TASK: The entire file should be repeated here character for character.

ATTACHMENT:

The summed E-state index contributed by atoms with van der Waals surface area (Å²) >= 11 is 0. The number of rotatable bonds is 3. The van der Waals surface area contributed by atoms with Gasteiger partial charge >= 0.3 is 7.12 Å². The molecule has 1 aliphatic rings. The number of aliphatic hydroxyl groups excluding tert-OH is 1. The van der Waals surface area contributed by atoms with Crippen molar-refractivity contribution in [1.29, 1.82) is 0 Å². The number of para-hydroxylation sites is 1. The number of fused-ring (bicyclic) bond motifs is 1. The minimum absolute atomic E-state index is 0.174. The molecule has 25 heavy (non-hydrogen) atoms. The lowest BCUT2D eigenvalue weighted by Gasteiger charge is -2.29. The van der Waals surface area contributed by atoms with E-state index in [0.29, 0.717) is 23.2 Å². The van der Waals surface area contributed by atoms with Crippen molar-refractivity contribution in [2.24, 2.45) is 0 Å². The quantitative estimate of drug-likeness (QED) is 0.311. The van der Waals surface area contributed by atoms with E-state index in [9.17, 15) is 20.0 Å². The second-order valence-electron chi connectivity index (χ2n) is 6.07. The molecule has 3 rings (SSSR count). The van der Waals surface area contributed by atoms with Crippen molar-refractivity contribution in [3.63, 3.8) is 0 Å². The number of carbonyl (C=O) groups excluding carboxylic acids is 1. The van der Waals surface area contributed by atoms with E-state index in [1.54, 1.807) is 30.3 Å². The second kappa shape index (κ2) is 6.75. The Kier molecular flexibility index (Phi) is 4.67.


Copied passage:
The summed E-state index contributed by atoms with van der Waals surface area (Å²) >= 11 is 0. The number of rotatable bonds is 3. The van der Waals surface area contributed by atoms with Gasteiger partial charge >= 0.3 is 7.12 Å². The molecule has 1 aliphatic rings. The number of aliphatic hydroxyl groups excluding tert-OH is 1. The van der Waals surface area contributed by atoms with Crippen molar-refractivity contribution in [1.29, 1.82) is 0 Å². The number of para-hydroxylation sites is 1. The number of fused-ring (bicyclic) bond motifs is 1. The minimum absolute atomic E-state index is 0.174. The molecule has 25 heavy (non-hydrogen) atoms. The lowest BCUT2D eigenvalue weighted by Gasteiger charge is -2.29. The van der Waals surface area contributed by atoms with E-state index in [0.29, 0.717) is 23.2 Å². The van der Waals surface area contributed by atoms with Crippen molar-refractivity contribution in [2.24, 2.45) is 0 Å². The quantitative estimate of drug-likeness (QED) is 0.311. The van der Waals surface area contributed by atoms with E-state index in [9.17, 15) is 20.0 Å². The second-order valence-electron chi connectivity index (χ2n) is 6.07. The molecule has 3 rings (SSSR count). The van der Waals surface area contributed by atoms with Crippen molar-refractivity contribution in [3.63, 3.8) is 0 Å². The number of carbonyl (C=O) groups excluding carboxylic acids is 1. The van der Waals surface area contributed by atoms with E-state index in [1.54, 1.807) is 30.3 Å². The second kappa shape index (κ2) is 6.75. The Kier molecular flexibility index (Phi) is 4.67.